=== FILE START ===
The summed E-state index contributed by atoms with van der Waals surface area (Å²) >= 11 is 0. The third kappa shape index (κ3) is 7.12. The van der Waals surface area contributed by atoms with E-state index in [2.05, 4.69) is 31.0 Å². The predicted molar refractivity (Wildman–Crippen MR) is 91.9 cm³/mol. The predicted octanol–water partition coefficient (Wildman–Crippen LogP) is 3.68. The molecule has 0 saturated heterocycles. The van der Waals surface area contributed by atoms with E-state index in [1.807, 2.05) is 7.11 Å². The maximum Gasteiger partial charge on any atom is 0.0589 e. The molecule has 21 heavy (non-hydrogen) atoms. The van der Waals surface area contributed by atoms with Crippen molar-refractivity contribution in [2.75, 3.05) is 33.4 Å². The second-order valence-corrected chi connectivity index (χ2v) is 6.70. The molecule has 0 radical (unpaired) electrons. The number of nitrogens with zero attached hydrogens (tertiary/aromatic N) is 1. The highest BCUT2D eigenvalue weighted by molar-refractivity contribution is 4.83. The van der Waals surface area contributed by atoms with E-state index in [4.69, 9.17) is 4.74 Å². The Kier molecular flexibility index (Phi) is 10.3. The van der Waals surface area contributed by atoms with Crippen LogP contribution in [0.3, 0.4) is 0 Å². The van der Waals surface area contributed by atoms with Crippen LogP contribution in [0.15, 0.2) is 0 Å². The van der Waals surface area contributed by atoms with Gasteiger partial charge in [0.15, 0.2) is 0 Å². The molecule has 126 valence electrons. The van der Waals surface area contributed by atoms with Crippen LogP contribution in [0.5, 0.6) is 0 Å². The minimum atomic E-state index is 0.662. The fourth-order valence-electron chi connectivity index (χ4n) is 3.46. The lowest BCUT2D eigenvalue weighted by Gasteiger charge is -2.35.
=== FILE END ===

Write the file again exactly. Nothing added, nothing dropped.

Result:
The summed E-state index contributed by atoms with van der Waals surface area (Å²) >= 11 is 0. The third kappa shape index (κ3) is 7.12. The van der Waals surface area contributed by atoms with E-state index in [2.05, 4.69) is 31.0 Å². The predicted molar refractivity (Wildman–Crippen MR) is 91.9 cm³/mol. The predicted octanol–water partition coefficient (Wildman–Crippen LogP) is 3.68. The molecule has 0 saturated heterocycles. The van der Waals surface area contributed by atoms with E-state index in [1.807, 2.05) is 7.11 Å². The maximum Gasteiger partial charge on any atom is 0.0589 e. The molecule has 21 heavy (non-hydrogen) atoms. The van der Waals surface area contributed by atoms with Crippen molar-refractivity contribution in [2.75, 3.05) is 33.4 Å². The second-order valence-corrected chi connectivity index (χ2v) is 6.70. The molecule has 0 radical (unpaired) electrons. The number of nitrogens with zero attached hydrogens (tertiary/aromatic N) is 1. The highest BCUT2D eigenvalue weighted by molar-refractivity contribution is 4.83. The van der Waals surface area contributed by atoms with E-state index in [4.69, 9.17) is 4.74 Å². The Kier molecular flexibility index (Phi) is 10.3. The van der Waals surface area contributed by atoms with Crippen LogP contribution in [0.3, 0.4) is 0 Å². The van der Waals surface area contributed by atoms with Crippen LogP contribution in [0.15, 0.2) is 0 Å². The van der Waals surface area contributed by atoms with Gasteiger partial charge in [0.15, 0.2) is 0 Å². The molecule has 126 valence electrons. The van der Waals surface area contributed by atoms with Crippen LogP contribution in [0.5, 0.6) is 0 Å². The minimum atomic E-state index is 0.662. The fourth-order valence-electron chi connectivity index (χ4n) is 3.46. The lowest BCUT2D eigenvalue weighted by Gasteiger charge is -2.35.